What Have We Learned?
Clearly, "quality" (unqualified) means different things to different people because it depends on their perspective. This in turn depends on a number of factors:
- In common usage "quality" may imply "of a superior nature", or it may refer to some notional scale such as from "poor" to "excellent".
- In business management "quality" may reflect on the cultural attitude of the organization ranging from minimal performance to pride of workmanship and ownership of the results.
- In reference to delivered products or services "quality" may refer to superior features or performance.
- In terms of project management, "quality" may refer to the degree of excellence in managing the project, or it may refer to the dedication of the workers producing the product, or it may refer to the superior features or performance of the project's end goal, i.e. the product. In the case of the latter, this may be reflected in the benefits to the sponsoring organization in the short term such as immediacy of competitive sales with an earlier break-even point. Or it may show up in long-term benefits through lower service and maintenance costs, and so on.
Thus, "quality" is an ambiguous term that needs careful qualification for any meaningful discussion.
But our specific interest is in the application of "quality" to project management. Here again we have a problem because, as reflected in the LinkedIn discussion, it depends on the type of project and the conditions under which it is being executed. For example, is the work being conducted under the owner/sponsor's direct supervision, or is it being conducted under contract? What are the priorities of the project: scope perfection, a deadline, or absolute budget value? And then, what is the environment in which the product or service is going to be used - is safety a priority for example?
In project management planning, obviously you first have to have some idea of what the outcome is that you are planning, i.e. the scope. But then you need to know the quality grade of that scope and sometimes the quality of the workmanship that will go into the product. In a global market, different cultures will produce different results. Only then can you realistically estimate the time to do the work and the consequential cost.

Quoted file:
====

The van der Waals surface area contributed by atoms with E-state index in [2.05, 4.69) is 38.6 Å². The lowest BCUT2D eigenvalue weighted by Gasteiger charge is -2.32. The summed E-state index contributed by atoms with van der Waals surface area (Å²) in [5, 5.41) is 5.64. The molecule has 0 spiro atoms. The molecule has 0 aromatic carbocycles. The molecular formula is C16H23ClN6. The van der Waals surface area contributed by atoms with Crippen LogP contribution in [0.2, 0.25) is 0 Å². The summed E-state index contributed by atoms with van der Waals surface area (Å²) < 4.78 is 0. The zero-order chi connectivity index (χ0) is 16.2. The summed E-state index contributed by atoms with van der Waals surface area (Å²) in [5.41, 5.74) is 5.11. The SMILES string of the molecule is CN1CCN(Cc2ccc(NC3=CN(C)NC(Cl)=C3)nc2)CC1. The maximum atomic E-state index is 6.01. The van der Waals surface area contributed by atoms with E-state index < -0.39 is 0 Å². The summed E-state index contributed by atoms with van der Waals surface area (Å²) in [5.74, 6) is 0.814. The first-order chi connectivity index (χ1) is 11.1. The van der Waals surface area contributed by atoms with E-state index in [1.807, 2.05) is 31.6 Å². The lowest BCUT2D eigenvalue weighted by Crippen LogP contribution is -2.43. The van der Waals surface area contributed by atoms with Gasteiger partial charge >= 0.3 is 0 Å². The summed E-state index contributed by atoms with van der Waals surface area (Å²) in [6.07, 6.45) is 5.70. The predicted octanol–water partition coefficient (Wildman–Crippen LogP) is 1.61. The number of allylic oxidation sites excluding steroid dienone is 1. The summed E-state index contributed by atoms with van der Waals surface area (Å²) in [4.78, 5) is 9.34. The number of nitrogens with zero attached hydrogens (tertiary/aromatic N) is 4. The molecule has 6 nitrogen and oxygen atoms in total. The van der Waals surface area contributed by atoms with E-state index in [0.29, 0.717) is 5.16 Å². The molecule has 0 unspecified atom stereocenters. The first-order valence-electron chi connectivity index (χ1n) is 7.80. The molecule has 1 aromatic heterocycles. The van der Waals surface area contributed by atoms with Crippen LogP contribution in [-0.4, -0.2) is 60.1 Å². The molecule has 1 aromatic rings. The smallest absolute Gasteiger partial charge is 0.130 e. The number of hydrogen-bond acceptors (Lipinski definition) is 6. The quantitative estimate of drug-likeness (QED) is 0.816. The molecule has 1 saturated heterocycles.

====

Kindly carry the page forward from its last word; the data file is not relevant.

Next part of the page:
That's why we strongly believe that the so-called "knowledge areas" should be presented in that order: 1. Scope, 2. Quality, 3. Time and 4. Cost. While it may not be a big deal to some, by not assembling the subjects in that order in the PMBOK Guide, the Guide's authors do miss an important opportunity to make the point. That criticism is especially pertinent for those new to project management and are learning the discipline for the first time.
You can find a good illustration of the relationships between scope, quality, time and cost, as well as between product and project management in an opportunity/risk environment here: www.maxwideman.com/papers/conceptdraw/pro.htm.
We do not agree with those who insist that quality is automatically a part of scope and typically a "given". In practical specification documents, it may be convenient to include the quality requirements in with the scope description, but that quality is, nonetheless, subject to different degrees, meaning that it is a separate variable. Take a simple example like building a house. It may appear exactly like what the client wants, but it could be very well built, or it could be just well built, or worse, poorly built. These are three variations in quality and presumably the poorly built house will be cheaper. Hence, unless the project manager sees that quality is specifically and separately identified, the chances are that the outcome will be a poorly built house.